Somalia: Hamas is an Islamic Liberation Organization, Not Terrorists
Orinoco Tribune, November 5, 2023 —
“Hamas is an Islamic liberation organization and freedom fighters struggling to liberate the Palestinian land and people,” said Somali Prime Minister Hamza Abdi Barre during a speech in Mogadishu this week. On November 2nd, he took a strong stance that Somalia refuses to call Hamas a “terrorist organization” or to “heed to pressure.”
“We will not accept to call it a terror group,” Abdi Barre added, explaining that “the Muslim world has been divided, made enemies of each other, and [been] forced to call Hamas a terrorist organization. We don’t say it, and we don’t accept it.”
“Where is the world? Where are the human rights defenders? Where are the children’s rights defenders? Where are the women’s rights defenders? Where have they gone?” asked the Prime Minister who shed light on the sad reality in Palestine, saying, “The blood that is spilling from our brothers and the suffering they are being subjected to is for the redemption of the Al-Aqsa Mosque.”
According to Kulan Post, a Kenyan media outlet, Abdi Barre also underscored that “rather, we think [the state of] Israel is a terror group like Al-Shabab who kill the innocent people anyhow.” Additionally he emphasized that both terrorism and Zionism are ploys by the Western powers to divide and weaken Muslim nations
The Prime Minister took a firm stand on the conflict concerning Al Aqsa Mosque, asserting that the ongoing bloodshed would catalyze its liberation.
This is not the first time that Somalia has hailed Palestine and voiced support for the Palestinian Resistance, as Somalia’s plight in the face of occupation and invasion and its fight against terrorism are not new.
Black Hawk Down: America’s history in reviving wars in Somalia
The “Black Hawk Down” battle, which took place 30 years ago today after the American military launched a military attack on Somalia, is often seen as a pivotal point in history that gave birth to a new “world order” led by the United States following the Cold War.
Earning its title due to the downing of multiple UH-60 Black Hawk helicopters, the attack resulted in the death of 18 US soldiers and around 300 Somali casualties of both civilians and armed personnel.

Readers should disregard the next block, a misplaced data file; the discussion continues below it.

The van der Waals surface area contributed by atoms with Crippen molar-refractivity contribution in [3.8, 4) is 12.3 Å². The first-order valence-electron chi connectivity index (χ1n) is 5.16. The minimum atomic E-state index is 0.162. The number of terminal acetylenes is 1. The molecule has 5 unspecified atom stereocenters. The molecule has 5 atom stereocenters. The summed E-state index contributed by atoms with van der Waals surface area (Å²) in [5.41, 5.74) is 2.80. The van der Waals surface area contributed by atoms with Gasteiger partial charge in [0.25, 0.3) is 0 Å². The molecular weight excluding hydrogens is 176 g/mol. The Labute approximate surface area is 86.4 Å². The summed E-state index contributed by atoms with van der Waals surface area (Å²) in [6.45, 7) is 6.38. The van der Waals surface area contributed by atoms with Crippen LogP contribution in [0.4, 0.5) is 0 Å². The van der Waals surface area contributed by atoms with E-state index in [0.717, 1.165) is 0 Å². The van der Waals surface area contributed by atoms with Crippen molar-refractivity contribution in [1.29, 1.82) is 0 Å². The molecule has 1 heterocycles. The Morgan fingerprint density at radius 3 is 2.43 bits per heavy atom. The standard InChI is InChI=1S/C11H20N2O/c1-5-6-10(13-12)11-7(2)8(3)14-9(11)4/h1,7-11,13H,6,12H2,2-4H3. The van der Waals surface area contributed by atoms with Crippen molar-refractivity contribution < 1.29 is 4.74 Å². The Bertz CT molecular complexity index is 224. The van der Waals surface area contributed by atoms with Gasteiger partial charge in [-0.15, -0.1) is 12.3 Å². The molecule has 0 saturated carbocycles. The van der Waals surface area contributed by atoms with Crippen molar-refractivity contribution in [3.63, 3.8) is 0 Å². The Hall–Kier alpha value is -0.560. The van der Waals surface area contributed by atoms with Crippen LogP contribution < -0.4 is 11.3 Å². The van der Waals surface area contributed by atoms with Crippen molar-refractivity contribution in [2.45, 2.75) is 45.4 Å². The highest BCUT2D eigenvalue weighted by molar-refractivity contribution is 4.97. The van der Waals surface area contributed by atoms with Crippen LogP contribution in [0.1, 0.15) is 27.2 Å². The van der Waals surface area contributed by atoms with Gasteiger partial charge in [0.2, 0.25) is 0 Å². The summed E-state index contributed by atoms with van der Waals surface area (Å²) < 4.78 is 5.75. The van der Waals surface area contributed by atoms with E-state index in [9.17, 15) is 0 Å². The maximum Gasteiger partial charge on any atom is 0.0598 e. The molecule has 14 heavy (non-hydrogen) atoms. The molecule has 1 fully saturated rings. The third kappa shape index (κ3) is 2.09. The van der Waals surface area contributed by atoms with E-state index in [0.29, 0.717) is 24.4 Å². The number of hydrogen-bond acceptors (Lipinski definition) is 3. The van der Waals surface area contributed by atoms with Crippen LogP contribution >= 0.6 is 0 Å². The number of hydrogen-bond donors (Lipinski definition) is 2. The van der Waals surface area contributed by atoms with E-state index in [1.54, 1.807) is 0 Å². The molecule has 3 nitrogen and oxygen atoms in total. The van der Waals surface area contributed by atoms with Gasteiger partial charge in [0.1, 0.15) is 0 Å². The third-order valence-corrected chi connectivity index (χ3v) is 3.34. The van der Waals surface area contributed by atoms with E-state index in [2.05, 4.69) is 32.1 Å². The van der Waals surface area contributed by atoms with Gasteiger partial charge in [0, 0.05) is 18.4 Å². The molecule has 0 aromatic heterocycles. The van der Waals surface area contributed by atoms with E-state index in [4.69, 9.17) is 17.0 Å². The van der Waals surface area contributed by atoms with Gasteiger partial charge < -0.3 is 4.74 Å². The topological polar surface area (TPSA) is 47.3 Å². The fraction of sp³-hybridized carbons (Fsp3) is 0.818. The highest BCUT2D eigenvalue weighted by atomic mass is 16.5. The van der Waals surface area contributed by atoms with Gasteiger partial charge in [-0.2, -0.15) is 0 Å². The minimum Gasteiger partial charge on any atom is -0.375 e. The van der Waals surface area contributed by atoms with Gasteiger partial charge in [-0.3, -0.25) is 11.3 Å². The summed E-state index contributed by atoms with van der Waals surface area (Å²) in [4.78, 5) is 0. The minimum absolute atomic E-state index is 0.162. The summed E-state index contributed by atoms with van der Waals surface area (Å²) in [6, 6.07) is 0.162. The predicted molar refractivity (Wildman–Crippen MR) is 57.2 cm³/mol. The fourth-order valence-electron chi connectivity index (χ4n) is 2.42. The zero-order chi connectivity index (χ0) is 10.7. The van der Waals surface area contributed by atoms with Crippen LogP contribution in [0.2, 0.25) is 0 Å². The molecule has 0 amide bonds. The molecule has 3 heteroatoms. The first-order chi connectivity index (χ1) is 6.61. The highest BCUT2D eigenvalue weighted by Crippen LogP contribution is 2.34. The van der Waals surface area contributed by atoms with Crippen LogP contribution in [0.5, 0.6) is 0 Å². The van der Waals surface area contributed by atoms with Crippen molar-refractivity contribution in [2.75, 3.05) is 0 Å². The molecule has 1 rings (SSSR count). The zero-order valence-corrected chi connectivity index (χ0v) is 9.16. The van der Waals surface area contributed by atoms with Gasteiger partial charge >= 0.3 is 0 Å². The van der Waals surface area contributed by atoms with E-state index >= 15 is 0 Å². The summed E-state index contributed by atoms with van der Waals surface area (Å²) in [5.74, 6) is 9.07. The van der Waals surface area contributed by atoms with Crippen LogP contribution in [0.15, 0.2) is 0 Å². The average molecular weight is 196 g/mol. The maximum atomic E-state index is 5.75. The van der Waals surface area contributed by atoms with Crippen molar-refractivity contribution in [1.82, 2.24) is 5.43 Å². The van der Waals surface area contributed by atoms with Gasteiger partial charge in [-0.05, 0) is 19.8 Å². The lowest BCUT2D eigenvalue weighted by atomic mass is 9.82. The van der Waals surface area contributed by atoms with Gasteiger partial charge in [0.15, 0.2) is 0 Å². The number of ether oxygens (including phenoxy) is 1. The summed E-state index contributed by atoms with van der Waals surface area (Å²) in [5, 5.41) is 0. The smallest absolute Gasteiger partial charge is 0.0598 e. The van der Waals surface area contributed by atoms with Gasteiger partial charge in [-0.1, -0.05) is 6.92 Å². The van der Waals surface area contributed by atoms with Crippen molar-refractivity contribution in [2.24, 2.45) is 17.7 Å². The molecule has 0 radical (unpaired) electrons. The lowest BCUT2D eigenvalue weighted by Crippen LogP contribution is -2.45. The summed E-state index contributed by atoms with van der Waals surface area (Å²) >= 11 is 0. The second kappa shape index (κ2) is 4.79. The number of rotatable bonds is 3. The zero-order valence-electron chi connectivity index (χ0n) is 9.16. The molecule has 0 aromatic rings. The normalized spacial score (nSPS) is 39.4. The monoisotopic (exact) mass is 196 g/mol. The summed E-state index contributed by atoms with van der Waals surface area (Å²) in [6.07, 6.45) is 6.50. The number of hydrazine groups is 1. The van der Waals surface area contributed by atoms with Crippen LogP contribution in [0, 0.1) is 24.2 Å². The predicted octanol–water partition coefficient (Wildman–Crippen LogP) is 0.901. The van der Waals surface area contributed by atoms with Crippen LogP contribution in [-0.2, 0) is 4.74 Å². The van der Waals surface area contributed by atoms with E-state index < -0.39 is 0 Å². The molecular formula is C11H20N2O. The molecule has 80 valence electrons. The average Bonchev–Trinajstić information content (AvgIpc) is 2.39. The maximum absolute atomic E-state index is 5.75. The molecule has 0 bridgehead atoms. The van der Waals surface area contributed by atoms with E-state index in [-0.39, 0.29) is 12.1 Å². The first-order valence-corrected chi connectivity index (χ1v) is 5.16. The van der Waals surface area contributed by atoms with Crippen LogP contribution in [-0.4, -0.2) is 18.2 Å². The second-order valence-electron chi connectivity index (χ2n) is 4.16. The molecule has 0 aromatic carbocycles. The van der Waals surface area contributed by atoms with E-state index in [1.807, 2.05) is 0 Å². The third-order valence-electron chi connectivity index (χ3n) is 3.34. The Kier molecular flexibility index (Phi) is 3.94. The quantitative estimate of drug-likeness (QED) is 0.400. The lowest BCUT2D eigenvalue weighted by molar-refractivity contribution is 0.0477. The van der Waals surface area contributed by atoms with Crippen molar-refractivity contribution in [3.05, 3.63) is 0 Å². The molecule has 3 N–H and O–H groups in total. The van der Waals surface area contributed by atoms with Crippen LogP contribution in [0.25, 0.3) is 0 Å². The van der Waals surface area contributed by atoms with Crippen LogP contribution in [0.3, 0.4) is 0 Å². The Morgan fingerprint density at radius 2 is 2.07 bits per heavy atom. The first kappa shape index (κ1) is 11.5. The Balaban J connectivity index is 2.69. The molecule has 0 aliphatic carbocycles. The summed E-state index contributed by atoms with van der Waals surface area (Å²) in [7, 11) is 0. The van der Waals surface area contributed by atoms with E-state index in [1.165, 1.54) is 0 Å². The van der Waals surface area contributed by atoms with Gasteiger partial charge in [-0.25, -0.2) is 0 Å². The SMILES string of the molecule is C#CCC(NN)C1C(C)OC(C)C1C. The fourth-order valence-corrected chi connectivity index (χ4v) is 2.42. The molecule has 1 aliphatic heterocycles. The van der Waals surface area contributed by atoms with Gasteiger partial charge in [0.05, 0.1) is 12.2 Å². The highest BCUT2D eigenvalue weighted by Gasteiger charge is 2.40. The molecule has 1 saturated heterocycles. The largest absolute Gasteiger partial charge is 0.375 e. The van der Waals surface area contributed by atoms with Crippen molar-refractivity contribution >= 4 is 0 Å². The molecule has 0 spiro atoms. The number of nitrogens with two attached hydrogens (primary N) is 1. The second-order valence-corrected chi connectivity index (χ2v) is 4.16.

Probably one of the most severe impacts of the US actions in the African country has been the obstruction of the potential rise of locally-derived solutions, which over time, might have led to an end to ongoing conflict in the country.
The US interventions have perpetuated strife and stunted historical progress in the region, a report published by the Responsible Statecraft said.
The Battle of Mogadishu was the peak of a series of increasingly militarized US-led UN interventions in Somalia. Initiated in April 1992, the United Nations Operations in Somalia I (UNOSOM I) aimed to oversee a truce in Mogadishu after the collapse of the Somali state in 1991. However, ongoing conflict severely hindered aid distribution during a severe famine.
A US proposal to spearhead a multinational force, known as the United Task Force (UNITAF) was approved by the UN, leading to UNITAF’s deployment in Somalia in December 1992. Their mission was to ensure safety and support humanitarian efforts. By March 1995, UNITAF transitioned to UNOSOM II, comprising around 30,000 personnel from 27 nations. While the United States contributed just over 1,000 members, they held considerable control over the mission’s actions.
UNOSOM II inherited the responsibilities of UNITAF to ensure the delivery of aid but was additionally charged with nation-building tasks, which included compulsory disarmament.
This expanded mandate resulted in confrontations with the Somali National Alliance (SNA) militia, under the leadership of General Mohamed Farah Aidid, with US forces leading the confrontation and conducting military actions against the armed group and its leader.
In the wake of escalating retaliatory assaults, US troops undertook a mission on October 3, 1993, targeting a Mogadishu hotel to apprehend senior SNA officials. The adverse outcomes of this operation prompted the Clinton administration to alter its approach, pulling American forces out of Somalia by the Spring of 1994. By early 1995, the UN had also withdrawn from the region.